Reviving Ophelia is the same concept, except the socioeconomic status of the kids involved is considerably higher, and the friend who tries to step in is a cousin who likes giving blow jobs. Or doesn't "like" it, but she does it because teen oral sex is another Lifetime movie ISSUE. Which you would know if you had seen this movie , which basically teaches kids that if you go down on someone, you get syphilis. If they are teaching my kids though, I want the message to be "If you go down on someone, you get running sores all over your body. And then your head falls off." Interestingly enough, the "good boyfriend" in She's Too Young, the only one who is looking for something other than a hummer while he plays Mario Kart, is played by the same guy who plays the "good boyfriend" in Reviving Ophelia. In She's Too Young, he is an amateur photographer, which means being his Facebook friend is tantamount to cruel and unusual punishment, but in Lifetime movie lingo, means he is sensitive. In Reviving Ophelia, he wears cardigans a lot and is in a band. Which means he is sensitive. Awww....

(I promise I'll get back to bullying. This all makes sense. In a cosmic way.)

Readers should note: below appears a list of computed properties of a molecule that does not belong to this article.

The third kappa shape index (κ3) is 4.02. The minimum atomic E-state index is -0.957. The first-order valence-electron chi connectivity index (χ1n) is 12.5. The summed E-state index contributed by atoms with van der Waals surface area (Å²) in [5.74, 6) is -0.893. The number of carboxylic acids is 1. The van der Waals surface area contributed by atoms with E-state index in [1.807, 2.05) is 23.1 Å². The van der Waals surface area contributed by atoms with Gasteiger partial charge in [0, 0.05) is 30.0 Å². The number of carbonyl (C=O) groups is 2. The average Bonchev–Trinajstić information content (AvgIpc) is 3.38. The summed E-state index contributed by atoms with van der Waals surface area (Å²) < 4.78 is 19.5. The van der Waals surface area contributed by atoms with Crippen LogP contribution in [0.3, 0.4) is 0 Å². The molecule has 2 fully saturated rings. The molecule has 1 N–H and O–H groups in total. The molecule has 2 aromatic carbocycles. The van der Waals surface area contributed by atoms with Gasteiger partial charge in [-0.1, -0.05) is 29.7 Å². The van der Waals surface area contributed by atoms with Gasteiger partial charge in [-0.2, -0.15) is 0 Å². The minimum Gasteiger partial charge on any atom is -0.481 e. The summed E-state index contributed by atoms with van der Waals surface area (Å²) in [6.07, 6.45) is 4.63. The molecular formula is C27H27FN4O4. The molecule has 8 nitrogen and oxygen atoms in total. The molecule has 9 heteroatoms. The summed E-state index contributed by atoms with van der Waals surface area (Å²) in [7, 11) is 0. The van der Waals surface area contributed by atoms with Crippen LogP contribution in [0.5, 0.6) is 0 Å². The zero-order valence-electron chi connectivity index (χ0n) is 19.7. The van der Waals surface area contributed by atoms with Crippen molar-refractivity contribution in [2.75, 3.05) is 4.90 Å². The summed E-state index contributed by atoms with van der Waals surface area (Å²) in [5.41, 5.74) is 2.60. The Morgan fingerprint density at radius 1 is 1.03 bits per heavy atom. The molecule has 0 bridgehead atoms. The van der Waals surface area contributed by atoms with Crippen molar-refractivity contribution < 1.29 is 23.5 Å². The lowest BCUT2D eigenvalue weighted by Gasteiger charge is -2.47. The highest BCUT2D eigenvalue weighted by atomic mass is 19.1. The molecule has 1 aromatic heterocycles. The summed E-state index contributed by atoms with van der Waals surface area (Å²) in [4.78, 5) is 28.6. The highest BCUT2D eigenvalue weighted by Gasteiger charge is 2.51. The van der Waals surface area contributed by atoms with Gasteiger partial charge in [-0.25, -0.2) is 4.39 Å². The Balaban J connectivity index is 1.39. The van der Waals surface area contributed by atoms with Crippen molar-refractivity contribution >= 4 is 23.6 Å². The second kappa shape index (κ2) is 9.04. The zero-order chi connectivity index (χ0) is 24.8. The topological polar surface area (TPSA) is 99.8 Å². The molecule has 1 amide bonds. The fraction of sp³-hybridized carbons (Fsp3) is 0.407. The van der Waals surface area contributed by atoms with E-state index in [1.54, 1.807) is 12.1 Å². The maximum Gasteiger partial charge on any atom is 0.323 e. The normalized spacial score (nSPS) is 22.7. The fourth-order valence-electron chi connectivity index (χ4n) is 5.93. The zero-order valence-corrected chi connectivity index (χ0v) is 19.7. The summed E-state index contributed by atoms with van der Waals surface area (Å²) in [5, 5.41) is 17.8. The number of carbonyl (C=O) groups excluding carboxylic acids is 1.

Reviving Ophelia, however, scared the absolute shit out of me. In No One Would Tell, Candace Cameron's mom is this total mess who is in an abusive relationship herself and is a single mom who may or may not be a waitress or some other low-wage type earner. So it is easy to say, "Well, if she'd just had her shit together, maybe her daughter wouldn't have ended up getting killed by Oswald." However, the girl in Reviving Ophelia has a mom who is a lawyer. And is totally invested in this kid's life. It is a two parent household, and these parents are all about knowing the names of their daughter's friends, having their cell phone numbers, baking homemade cakes, having discussions around the dinner table and generally being awesome, stand-up parents. They have a big house, and they look worried a lot, but it is in that good parent way, that "I'm so worried that my kid will not get into Barnard" way and not in the "I'm worried my daughter might be eating pot brownies and having oral sex right now. But oh well. Pass me that Tall Boy! Mama's gotta life too!" way. The movie is basically about the fact that these parents did things right, but their daughter ended up being with a boy who slaps her around and is just generally douchey. Which is a very sad thought, if you think about it. Of course, in the end, everything turns out ok, because it is a Lifetime movie after all, but still. Not a good heartening message for us parents.